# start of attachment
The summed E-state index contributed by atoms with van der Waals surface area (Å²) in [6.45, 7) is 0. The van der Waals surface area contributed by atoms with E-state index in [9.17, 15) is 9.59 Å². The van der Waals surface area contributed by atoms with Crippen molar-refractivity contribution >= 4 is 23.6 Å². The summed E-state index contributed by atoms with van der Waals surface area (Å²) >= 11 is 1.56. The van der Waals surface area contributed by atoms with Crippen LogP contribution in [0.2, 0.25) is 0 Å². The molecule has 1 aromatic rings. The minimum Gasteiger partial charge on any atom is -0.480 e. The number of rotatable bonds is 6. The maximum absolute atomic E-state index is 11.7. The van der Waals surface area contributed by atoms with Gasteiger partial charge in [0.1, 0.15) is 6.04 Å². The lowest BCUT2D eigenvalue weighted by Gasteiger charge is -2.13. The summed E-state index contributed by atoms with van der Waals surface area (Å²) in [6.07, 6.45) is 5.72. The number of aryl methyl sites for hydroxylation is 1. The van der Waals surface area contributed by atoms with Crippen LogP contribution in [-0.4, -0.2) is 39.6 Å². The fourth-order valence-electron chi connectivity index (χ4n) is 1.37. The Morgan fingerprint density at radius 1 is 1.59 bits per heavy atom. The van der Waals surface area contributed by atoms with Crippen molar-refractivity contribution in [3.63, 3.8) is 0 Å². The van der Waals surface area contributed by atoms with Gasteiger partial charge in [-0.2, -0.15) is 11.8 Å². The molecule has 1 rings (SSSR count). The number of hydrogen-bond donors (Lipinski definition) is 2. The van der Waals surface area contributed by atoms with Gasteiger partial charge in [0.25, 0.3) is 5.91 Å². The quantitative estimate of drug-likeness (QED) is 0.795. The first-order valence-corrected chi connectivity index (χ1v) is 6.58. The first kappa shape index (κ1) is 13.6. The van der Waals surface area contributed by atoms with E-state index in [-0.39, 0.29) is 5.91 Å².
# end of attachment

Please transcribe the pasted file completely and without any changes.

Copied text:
The summed E-state index contributed by atoms with van der Waals surface area (Å²) in [6.45, 7) is 0. The van der Waals surface area contributed by atoms with E-state index in [9.17, 15) is 9.59 Å². The van der Waals surface area contributed by atoms with Crippen molar-refractivity contribution >= 4 is 23.6 Å². The summed E-state index contributed by atoms with van der Waals surface area (Å²) >= 11 is 1.56. The van der Waals surface area contributed by atoms with Crippen LogP contribution in [0.2, 0.25) is 0 Å². The molecule has 1 aromatic rings. The minimum Gasteiger partial charge on any atom is -0.480 e. The number of rotatable bonds is 6. The maximum absolute atomic E-state index is 11.7. The van der Waals surface area contributed by atoms with Gasteiger partial charge in [0.1, 0.15) is 6.04 Å². The lowest BCUT2D eigenvalue weighted by Gasteiger charge is -2.13. The summed E-state index contributed by atoms with van der Waals surface area (Å²) in [6.07, 6.45) is 5.72. The number of aryl methyl sites for hydroxylation is 1. The van der Waals surface area contributed by atoms with Crippen LogP contribution in [-0.4, -0.2) is 39.6 Å². The fourth-order valence-electron chi connectivity index (χ4n) is 1.37. The Morgan fingerprint density at radius 1 is 1.59 bits per heavy atom. The van der Waals surface area contributed by atoms with Crippen molar-refractivity contribution in [3.63, 3.8) is 0 Å². The van der Waals surface area contributed by atoms with Gasteiger partial charge in [-0.2, -0.15) is 11.8 Å². The molecule has 1 rings (SSSR count). The number of hydrogen-bond donors (Lipinski definition) is 2. The van der Waals surface area contributed by atoms with Gasteiger partial charge in [0.25, 0.3) is 5.91 Å². The quantitative estimate of drug-likeness (QED) is 0.795. The first-order valence-corrected chi connectivity index (χ1v) is 6.58. The first kappa shape index (κ1) is 13.6. The van der Waals surface area contributed by atoms with E-state index in [-0.39, 0.29) is 5.91 Å².